Broadway theatres will dim their lights to send off the late theatre titan Harold Prince, whose shows graced the stages of several houses along the Great White Way. Marquees will go dark for exactly one minute July 31 at 7:45 PM.
Mr. Prince died July 31 following a brief illness. He was 91.
The director and producer garnered a total of 21 Tony Awards for his work—the most of any individual in multiple categories. He is currently represented by Broadway’s longest-running musical, The Phantom of the Opera; the musical opened at New York City’s Majestic Theatre in 1988—a decade after Mr. Prince and Andrew Lloyd Webber presented another title, Evita. His credits marked collaborations with myriad additional composers, from John Kander and Fred Ebb (Cabaret, Kiss of the Spider Woman) to Jason Robert Brown (Parade) to Leonard Bernstein (Candide, West Side Story), and, most notably, Stephen Sondheim.
His string of Sondheim premieres in the 1970s—Company, Follies, A Little Night Music, Pacific Overtures, and Sweeney Todd—were considered gamechangers in both form and presentation, defining an evolving landscape of modern American musical theatre. The two parted ways after 1981’s less successful Merrily We Roll Along, but reunited professionally with Sondheim’s Bounce (now Road Show).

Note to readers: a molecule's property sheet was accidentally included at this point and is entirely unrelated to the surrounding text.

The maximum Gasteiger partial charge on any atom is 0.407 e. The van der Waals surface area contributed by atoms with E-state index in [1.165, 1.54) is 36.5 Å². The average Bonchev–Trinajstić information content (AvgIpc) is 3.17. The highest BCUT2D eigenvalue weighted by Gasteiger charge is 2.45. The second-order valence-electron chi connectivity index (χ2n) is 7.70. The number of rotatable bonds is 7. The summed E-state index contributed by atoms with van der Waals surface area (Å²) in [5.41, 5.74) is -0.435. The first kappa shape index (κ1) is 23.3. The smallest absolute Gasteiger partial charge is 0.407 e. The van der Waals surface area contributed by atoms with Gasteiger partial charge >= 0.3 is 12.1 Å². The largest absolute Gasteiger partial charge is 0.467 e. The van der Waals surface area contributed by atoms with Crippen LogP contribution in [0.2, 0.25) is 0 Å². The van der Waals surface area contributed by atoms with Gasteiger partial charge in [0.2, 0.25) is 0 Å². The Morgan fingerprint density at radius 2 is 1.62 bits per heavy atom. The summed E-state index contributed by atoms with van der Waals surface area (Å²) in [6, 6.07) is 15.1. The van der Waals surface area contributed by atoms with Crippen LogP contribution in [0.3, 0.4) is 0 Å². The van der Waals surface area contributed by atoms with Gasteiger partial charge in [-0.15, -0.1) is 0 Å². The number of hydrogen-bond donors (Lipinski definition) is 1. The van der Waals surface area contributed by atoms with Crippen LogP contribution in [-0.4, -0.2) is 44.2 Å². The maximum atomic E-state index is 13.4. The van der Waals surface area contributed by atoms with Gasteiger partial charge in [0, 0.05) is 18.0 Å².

Aptly, Mr. Prince’s final Main Stem credit was Prince of Broadway, a musical retrospective of his career celebrating his past accolades and “what comes next?” mentality, manifested in his consistent practice of taking meetings for upcoming projects the morning after each opening night.
“Harold Prince, a former chairman of the board of the Broadway League, was devoted to the theatre and cared deeply about all aspects of the business. His passion, creativity, and unparalleled standards gave life to so many of the shows we now consider Broadway classics,” said Broadway League President Charlotte St. Martin in a statement. “He was famous for his remarkable artistic collaborations, but what some may not realize was his extraordinary commitment to mentoring the next generation of industry professionals and ensuring the future of Broadway.”
He is survived by his wife Judy Chaplin, daughter of Hollywood composer and producer Saul Chaplin, and daughter Daisy Prince and son Charles Prince, as well as grandchildren Phoebe, Lucy, and Felix. As per his wishes, there will be no funeral. A celebration of his life with the theatrical community will be held this fall.